Politics

For Mumbai Police, Is Facebook Post More Heinous A Crime Than Rape Of A Minor Girl?

Picture for representation (GettyImages)
Snapshot
  • A man’s Facebook post telling Hindus not to visit a dargah lands him in jail.

    Another man who whisks away a minor to a dargah and rapes her gets police cover and bail.

    Mumbai police must come clean on its intentions.

October, 2018: The Ghatkopar police station in Mumbai received a complaint from a local resident named Zakrul Khan, that one Sunny Gupta had posted something against Ajmer Sharif, a famous dargah in Rajasthan.

Police found that Gupta, a second-year civil engineering student, had uploaded a post on Facebook titled 'Why Hindus should not visit Ajmer Sharif Dargah' that hurt Khan's sentiments.

The police booked Gupta under Section 66F of the Information Technology Act that deals with 'cyber terrorism'. The law is used for acts that threaten the unity, integrity, security or sovereignty of India or done to strike terror in people. Punishment can extend to life imprisonment.

Picked up soon after the complaint, Gupta remained in prison for 45 days before he got bail.

Cut to six months later.

March, 2019: The same police station received a complaint from parents of a Dalit minor girl that their daughter had been taken by one local resident named Akhtar Sheikh (a major).

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It was soon learnt that Sheikh had kidnapped the girl, taken her to a dargah, kept her confined with him for three days and raped her. In this case, the police took more than two weeks to arrest Sheikh. Thanks to a weak case, he got bail within a day.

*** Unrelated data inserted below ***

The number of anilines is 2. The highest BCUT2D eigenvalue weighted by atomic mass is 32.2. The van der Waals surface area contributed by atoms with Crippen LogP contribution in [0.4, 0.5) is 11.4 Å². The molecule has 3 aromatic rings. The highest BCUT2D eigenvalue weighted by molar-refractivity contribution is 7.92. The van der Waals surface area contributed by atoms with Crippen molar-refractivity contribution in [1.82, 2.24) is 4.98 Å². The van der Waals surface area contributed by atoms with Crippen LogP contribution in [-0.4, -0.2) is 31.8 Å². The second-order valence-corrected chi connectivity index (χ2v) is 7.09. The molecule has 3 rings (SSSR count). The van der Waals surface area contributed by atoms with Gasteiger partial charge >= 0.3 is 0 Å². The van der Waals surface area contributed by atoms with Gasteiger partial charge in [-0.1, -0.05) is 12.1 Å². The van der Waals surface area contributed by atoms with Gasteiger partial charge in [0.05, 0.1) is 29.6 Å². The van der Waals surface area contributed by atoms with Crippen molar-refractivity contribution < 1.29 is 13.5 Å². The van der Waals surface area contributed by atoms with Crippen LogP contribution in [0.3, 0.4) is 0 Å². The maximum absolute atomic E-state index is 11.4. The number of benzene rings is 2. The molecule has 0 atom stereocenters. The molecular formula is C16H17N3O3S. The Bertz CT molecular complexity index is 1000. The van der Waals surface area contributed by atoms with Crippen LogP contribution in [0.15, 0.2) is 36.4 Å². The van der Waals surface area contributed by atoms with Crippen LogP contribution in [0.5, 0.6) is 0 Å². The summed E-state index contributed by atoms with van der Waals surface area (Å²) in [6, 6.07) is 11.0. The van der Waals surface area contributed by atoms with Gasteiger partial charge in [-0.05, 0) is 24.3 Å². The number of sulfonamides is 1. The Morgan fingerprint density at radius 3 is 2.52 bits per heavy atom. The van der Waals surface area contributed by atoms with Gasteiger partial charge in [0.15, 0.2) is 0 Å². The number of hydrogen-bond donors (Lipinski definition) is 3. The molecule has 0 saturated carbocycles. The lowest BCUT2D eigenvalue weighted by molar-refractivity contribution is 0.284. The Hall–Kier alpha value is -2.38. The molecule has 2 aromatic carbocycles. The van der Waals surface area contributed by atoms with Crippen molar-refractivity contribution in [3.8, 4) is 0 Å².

Not only this, the police refused to even name Sheikh in the First Information Report (FIR), and snapped at the parents when they insisted on it, blaming them for making a "Hindu-Muslim issue" out of it.

Both cases involve the same religious communities. A dargah also finds a peculiar mention in each. The similarities, however, stop here.

There is a massive difference in the magnitude of the crimes, and the way the police dealt with both. While in the first case, the Ghatkopar police trumped up charges to place a Facebook post in the league of terrorist acts, in the second case, the same police seem to have diluted the case against a rape accused.

Here's a closer look at the facts of the second case so far:

On March 14, a minor girl went missing from Ghatkopar area. When she did not return all night, her parents approached the local police station the next day to lodge an FIR. The police registered it but refused to name Akhtar Sheikh, despite the girl's mother repeatedly naming him as a suspect.

A candlelight vigil condemning crimes against women (Picture for representation) A candlelight vigil condemning crimes against women (Picture for representation)

Instead, the cop - sub-inspector Sheetal Kanadkhedkar - booked an "unknown person" for luring the girl and taking her away, as recorded in the FIR (Swarajya has accessed the FIR).

The girl's mother told Swarajya over the phone, "The police officer who took up my case shouted at me. She said it's because of people like us that they have to run around because we can't take care of our children. She simply ignored Sheikh’s mention.”

What's more, the cop only applied Section 363 that deals with kidnapping and is a bailable offense. Despite the mother furnishing the girl's school certificate showing her to be a minor, Prevention of Child Sexual Offences (POCSO) Act wasn't invoked. And despite the girl belonging to a Scheduled Caste, SC/ST Act wasn't applied either. Most offenses covered in the two Acts are non-bailable.

Three days later, the girl was recovered and was brought to the police station.

The police's further course of action in the case is detailed in a letter by the Mumbai police commissioner to the National Commission for Scheduled Castes dated 16 April.

NCSC had intervened in the matter a day on 15 April. Swarajya has a copy of the NCSC letter and the Mumbai commissioner’s response.

The action raises several questions on the police's conduct.

The letter says that on 18 March, the victim deposed that she had gone along with her friend Akhtar to Chansoly dargah in Mumbai's Powai area. The next day, the victim was brought before the Juvenile Justice Board (JJB) and her medical examination was carried out on 1 April at Rajawadi hospital. The report confirmed sexual assault.